Senior adviser industry affairs, Amadeus IT Group
Elizabeth Aston, neé Rogers, began her career in Irish tourism and with fluency in Spanish, French and Italian it was not long before she was moved onwards into Europe. A stint in London in a number of management positions then led her to Spain. She was managing director Spain for an internet start-up, the prototype of the sharing economy.
Now as senior adviser industry affairs at Amadeus IT Group, she is based in Madrid and is responsible for strategic initiatives at government and institutional level including regulatory bodies in Brussels. Amadeus provides the technology which keeps the travel industry moving. From initial search, pricing, making a booking, ticketing, managing reservations to check-in and departure, Amadeus is at the heart of billions of journeys every year. The annual turnover last year was almost € 4 billion.
The big focus for Aston is encouraging young people to consider the travel and tourism industry as a career. She is on the board of the Global Travel & Tourism Partnership, an alliance between business and education to educate young people about careers in the industry.
Does a woman have to be more talented/work harder/be more ambitious than a man to succeed at the same job?
“Sadly I have to say that despite the fact that we are now in the 21st century, this is still the case. I have experienced it and witnessed it in the careers of female friends and colleagues throughout my career. On a positive note, the situation is improving, but we still have a long way to go for things to be truly equitable. My daughter, now 20 and in her penultimate year of university, will be entering the workplace next year. I always thought there would be true equality by the time she got there. Hopefully it will become the reality for the millennial generation.”
Does female solidarity exist, and if so, how has it helped her?
“For a large part of my career I was a solitary woman in a man’s travel technology world. Certainly during most of my years managing global customers, that was the case on business trips, in meetings, at conferences and dinners etc. The reality on the road was that there were few females to create solidarity with. That has changed for the better in the last years and there is certainly more evidence of females as role models and a willingness to collaborate for mutual success. I see this particularly now with the creation of a women’s network group in my company across multiple global sites. Sponsored by the female head of Global HR, women at all levels feel motivated and empowered through this network which includes an informal mentoring programme. And a few brave men have joined too to lend their support.”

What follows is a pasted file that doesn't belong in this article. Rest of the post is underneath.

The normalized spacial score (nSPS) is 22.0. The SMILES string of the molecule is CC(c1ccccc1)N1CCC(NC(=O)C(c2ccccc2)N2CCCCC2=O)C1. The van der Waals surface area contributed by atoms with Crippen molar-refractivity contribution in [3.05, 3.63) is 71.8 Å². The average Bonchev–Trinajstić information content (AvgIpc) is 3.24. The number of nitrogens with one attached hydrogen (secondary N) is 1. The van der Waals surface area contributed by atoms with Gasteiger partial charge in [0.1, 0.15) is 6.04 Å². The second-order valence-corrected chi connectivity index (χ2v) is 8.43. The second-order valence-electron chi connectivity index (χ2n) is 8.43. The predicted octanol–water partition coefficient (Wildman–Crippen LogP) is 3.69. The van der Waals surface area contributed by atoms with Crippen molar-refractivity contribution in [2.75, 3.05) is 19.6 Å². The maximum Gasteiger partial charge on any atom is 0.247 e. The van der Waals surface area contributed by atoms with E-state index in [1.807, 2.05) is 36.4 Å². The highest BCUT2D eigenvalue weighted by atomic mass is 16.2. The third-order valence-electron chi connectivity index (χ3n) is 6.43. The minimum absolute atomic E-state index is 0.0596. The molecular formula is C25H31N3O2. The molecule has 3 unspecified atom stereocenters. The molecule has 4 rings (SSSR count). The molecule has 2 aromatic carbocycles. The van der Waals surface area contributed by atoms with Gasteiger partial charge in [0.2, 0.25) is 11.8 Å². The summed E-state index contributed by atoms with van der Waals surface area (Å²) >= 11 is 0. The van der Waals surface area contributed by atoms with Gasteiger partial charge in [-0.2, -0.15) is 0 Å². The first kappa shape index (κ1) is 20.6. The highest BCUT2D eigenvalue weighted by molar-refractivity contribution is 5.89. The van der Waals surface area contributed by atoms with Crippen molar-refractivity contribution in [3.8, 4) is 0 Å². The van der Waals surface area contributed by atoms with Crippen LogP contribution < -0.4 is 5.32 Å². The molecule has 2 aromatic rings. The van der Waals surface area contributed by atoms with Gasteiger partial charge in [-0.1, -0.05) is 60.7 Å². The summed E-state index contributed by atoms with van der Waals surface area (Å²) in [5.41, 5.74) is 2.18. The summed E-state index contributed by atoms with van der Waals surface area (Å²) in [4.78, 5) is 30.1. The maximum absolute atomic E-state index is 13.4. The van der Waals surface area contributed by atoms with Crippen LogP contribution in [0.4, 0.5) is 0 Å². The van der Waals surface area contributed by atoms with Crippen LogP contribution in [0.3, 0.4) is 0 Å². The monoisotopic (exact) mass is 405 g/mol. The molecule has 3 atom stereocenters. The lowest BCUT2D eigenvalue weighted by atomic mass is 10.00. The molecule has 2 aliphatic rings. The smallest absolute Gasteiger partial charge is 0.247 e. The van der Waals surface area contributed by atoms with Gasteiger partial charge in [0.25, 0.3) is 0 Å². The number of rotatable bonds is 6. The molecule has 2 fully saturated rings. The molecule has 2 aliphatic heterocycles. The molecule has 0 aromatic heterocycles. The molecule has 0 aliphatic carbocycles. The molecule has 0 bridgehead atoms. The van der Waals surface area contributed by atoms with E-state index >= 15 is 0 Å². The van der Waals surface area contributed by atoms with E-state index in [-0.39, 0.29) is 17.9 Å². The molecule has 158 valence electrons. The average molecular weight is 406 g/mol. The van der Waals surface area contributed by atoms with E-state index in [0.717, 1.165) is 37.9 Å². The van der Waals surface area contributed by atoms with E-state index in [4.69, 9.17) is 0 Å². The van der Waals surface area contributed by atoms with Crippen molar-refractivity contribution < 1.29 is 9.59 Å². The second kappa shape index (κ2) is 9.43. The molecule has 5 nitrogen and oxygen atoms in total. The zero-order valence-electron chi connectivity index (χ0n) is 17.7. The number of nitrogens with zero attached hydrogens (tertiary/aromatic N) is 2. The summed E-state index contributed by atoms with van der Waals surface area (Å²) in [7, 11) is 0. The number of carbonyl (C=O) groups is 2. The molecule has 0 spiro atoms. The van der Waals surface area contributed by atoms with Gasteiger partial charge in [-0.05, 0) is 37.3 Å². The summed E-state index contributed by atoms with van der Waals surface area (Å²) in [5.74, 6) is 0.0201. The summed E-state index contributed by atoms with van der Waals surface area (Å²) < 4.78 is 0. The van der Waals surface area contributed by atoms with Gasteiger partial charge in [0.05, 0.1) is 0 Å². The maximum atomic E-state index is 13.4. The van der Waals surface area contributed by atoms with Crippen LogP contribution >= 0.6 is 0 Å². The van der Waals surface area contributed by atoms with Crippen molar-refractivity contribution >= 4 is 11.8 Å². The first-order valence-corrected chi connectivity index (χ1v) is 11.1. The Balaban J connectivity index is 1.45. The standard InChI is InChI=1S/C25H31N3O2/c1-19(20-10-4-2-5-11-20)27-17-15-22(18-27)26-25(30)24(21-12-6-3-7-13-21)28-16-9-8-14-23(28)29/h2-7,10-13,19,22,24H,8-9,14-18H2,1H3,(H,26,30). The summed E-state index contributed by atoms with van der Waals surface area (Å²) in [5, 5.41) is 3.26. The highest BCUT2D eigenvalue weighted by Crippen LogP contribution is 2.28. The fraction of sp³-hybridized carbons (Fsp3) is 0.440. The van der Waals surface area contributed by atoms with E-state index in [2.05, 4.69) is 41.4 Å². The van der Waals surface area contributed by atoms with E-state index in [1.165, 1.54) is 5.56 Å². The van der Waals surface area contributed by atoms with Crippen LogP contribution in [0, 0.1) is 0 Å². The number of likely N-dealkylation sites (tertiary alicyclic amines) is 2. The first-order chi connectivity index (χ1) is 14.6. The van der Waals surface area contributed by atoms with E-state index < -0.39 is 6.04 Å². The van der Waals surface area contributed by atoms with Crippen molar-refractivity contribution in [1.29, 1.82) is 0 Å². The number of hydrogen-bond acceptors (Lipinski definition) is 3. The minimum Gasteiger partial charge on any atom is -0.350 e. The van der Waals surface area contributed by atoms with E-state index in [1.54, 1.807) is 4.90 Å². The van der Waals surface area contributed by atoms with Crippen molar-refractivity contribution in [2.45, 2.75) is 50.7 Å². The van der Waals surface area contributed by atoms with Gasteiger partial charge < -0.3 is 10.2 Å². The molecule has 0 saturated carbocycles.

Is there a good piece of advice she was given along the way?
“Always treat others the way you would like to be treated yourself. Never let anyone in a position of authority intimidate you, they are human just like you.”
Chris Browne OBE
Being a pioneer in an industry that is predominantly male centric is quite an achievement for Strabane, Co Tyrone, women Chris Browne. She smashed the glass ceiling in a number of companies she has worked in. With a major in Spanish from Queen’s University, she rose through the ranks of Iberia, the Spanish national carrier, to become the youngest, the first woman and first non-Spaniard to hold the job of general manager UK and Ireland.
In 1999, she joined First Choice as managing director of retail and direct, and then went on to become the chief operating officer for TUI Aviation, the UK’s third largest airline. She was responsible for a fleet of 62 aircraft and a team of 5,000 staff.
Browne was involved in choosing the Boeing 787 Dreamliner as the aircraft for the future for Thomsonfly and purchased a dozen before stepping down in September. She has since joined EasyJet as a non-executive director and is also a director of Bovis Home. In her spare time she is a keen amateur sailor and has a passion for shoes.
What was her pathway into aviation, which would be seen as a more male-oriented industry?
“With a passion for travel and modern languages I wanted to make sure I used my degree when I found work. So I started at Iberia Airlines of Spain where I rose through the ranks of that macho organisation.”
Does a woman have to be more talented or ambitious to succeed in the same job?
“Certainly women have to work really hard at getting their fair share of promotion and much more so than men who can almost take it for granted. It’s much harder, I think, for working mothers who have so much to juggle. But I’ve always believed in meritocracy and nothing beats hard work and determination if you want to succeed. Just don’t ever give up.”
To what extent is it becoming easier for women to succeed in aviation?
“I do hope that the precedent of some very successful women in aviation is paving the way for others. Carolyn McCall has set a tremendous example at the helm of EasyJet and has just started a campaign to promote more female pilots.”
What would she say to someone at the start of their career in aviation?
“You have to be really strong to last in this business. It’s not for the faint-hearted as there is just so much thrown at you that you cannot predict or necessarily control – geopolitical uncertainty, fluctuations in oil and currency, fierce competition, ash cloud. But it’s a fantastically rewarding business, with true professionals and wonderfully talented people. And it’s great fun.”